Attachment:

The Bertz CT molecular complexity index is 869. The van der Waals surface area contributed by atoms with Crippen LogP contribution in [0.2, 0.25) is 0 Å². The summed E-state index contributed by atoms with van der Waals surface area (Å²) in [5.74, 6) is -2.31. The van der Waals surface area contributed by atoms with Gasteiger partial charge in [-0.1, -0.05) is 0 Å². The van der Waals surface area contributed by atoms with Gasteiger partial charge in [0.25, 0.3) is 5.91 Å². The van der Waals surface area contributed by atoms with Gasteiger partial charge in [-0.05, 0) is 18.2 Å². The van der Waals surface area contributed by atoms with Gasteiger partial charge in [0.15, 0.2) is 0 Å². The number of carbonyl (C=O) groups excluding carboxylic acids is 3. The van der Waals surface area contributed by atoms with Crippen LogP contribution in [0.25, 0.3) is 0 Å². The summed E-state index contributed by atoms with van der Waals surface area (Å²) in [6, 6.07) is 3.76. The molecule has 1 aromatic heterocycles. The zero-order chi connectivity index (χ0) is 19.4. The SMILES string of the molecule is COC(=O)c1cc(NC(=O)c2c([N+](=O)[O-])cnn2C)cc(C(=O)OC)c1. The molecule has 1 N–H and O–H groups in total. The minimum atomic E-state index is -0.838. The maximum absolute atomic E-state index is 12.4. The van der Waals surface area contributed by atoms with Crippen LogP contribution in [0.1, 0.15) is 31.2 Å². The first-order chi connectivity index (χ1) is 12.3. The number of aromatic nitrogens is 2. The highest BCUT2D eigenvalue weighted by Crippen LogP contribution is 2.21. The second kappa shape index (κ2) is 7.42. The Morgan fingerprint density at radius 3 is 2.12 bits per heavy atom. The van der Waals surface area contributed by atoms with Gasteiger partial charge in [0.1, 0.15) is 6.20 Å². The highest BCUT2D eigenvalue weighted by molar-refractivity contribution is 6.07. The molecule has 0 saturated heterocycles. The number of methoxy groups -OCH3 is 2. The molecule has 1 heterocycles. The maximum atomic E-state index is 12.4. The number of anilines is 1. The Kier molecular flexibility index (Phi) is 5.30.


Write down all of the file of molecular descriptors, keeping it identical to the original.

The Bertz CT molecular complexity index is 869. The van der Waals surface area contributed by atoms with Crippen LogP contribution in [0.2, 0.25) is 0 Å². The summed E-state index contributed by atoms with van der Waals surface area (Å²) in [5.74, 6) is -2.31. The van der Waals surface area contributed by atoms with Gasteiger partial charge in [-0.1, -0.05) is 0 Å². The van der Waals surface area contributed by atoms with Gasteiger partial charge in [0.25, 0.3) is 5.91 Å². The van der Waals surface area contributed by atoms with Gasteiger partial charge in [-0.05, 0) is 18.2 Å². The van der Waals surface area contributed by atoms with Gasteiger partial charge in [0.15, 0.2) is 0 Å². The number of carbonyl (C=O) groups excluding carboxylic acids is 3. The van der Waals surface area contributed by atoms with Crippen LogP contribution in [0.25, 0.3) is 0 Å². The summed E-state index contributed by atoms with van der Waals surface area (Å²) in [6, 6.07) is 3.76. The molecule has 1 aromatic heterocycles. The zero-order chi connectivity index (χ0) is 19.4. The SMILES string of the molecule is COC(=O)c1cc(NC(=O)c2c([N+](=O)[O-])cnn2C)cc(C(=O)OC)c1. The molecule has 1 N–H and O–H groups in total. The minimum atomic E-state index is -0.838. The maximum absolute atomic E-state index is 12.4. The van der Waals surface area contributed by atoms with Crippen LogP contribution in [0.1, 0.15) is 31.2 Å². The first-order chi connectivity index (χ1) is 12.3. The number of aromatic nitrogens is 2. The highest BCUT2D eigenvalue weighted by Crippen LogP contribution is 2.21. The second kappa shape index (κ2) is 7.42. The Morgan fingerprint density at radius 3 is 2.12 bits per heavy atom. The van der Waals surface area contributed by atoms with Gasteiger partial charge in [0.1, 0.15) is 6.20 Å². The highest BCUT2D eigenvalue weighted by molar-refractivity contribution is 6.07. The molecule has 0 saturated heterocycles. The number of methoxy groups -OCH3 is 2. The molecule has 1 heterocycles. The maximum atomic E-state index is 12.4. The number of anilines is 1. The Kier molecular flexibility index (Phi) is 5.30.